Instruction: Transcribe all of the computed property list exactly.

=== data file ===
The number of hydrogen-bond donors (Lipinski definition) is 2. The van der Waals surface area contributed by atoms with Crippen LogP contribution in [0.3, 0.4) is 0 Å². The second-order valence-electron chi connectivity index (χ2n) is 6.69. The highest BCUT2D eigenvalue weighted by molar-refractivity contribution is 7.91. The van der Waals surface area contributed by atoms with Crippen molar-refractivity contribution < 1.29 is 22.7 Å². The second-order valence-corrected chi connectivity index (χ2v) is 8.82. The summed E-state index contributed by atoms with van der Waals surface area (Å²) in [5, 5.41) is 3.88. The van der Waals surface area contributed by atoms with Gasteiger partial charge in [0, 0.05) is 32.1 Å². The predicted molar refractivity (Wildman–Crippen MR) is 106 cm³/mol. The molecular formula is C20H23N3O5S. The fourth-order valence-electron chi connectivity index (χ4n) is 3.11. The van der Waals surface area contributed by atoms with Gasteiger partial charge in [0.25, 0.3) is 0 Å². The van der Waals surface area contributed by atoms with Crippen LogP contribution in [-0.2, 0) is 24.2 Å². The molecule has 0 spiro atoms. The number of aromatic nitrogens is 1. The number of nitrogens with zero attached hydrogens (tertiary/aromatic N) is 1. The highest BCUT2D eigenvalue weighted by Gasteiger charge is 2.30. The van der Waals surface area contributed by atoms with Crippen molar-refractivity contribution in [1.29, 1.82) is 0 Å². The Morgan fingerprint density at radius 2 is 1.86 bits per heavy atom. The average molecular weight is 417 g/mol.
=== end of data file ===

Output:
The number of hydrogen-bond donors (Lipinski definition) is 2. The van der Waals surface area contributed by atoms with Crippen LogP contribution in [0.3, 0.4) is 0 Å². The second-order valence-electron chi connectivity index (χ2n) is 6.69. The highest BCUT2D eigenvalue weighted by molar-refractivity contribution is 7.91. The van der Waals surface area contributed by atoms with Crippen molar-refractivity contribution < 1.29 is 22.7 Å². The second-order valence-corrected chi connectivity index (χ2v) is 8.82. The summed E-state index contributed by atoms with van der Waals surface area (Å²) in [5, 5.41) is 3.88. The van der Waals surface area contributed by atoms with Gasteiger partial charge in [0, 0.05) is 32.1 Å². The predicted molar refractivity (Wildman–Crippen MR) is 106 cm³/mol. The molecular formula is C20H23N3O5S. The fourth-order valence-electron chi connectivity index (χ4n) is 3.11. The van der Waals surface area contributed by atoms with Gasteiger partial charge in [0.25, 0.3) is 0 Å². The van der Waals surface area contributed by atoms with Crippen LogP contribution in [-0.2, 0) is 24.2 Å². The molecule has 0 spiro atoms. The number of aromatic nitrogens is 1. The number of nitrogens with zero attached hydrogens (tertiary/aromatic N) is 1. The highest BCUT2D eigenvalue weighted by Gasteiger charge is 2.30. The van der Waals surface area contributed by atoms with Crippen molar-refractivity contribution in [1.29, 1.82) is 0 Å². The Morgan fingerprint density at radius 2 is 1.86 bits per heavy atom. The average molecular weight is 417 g/mol.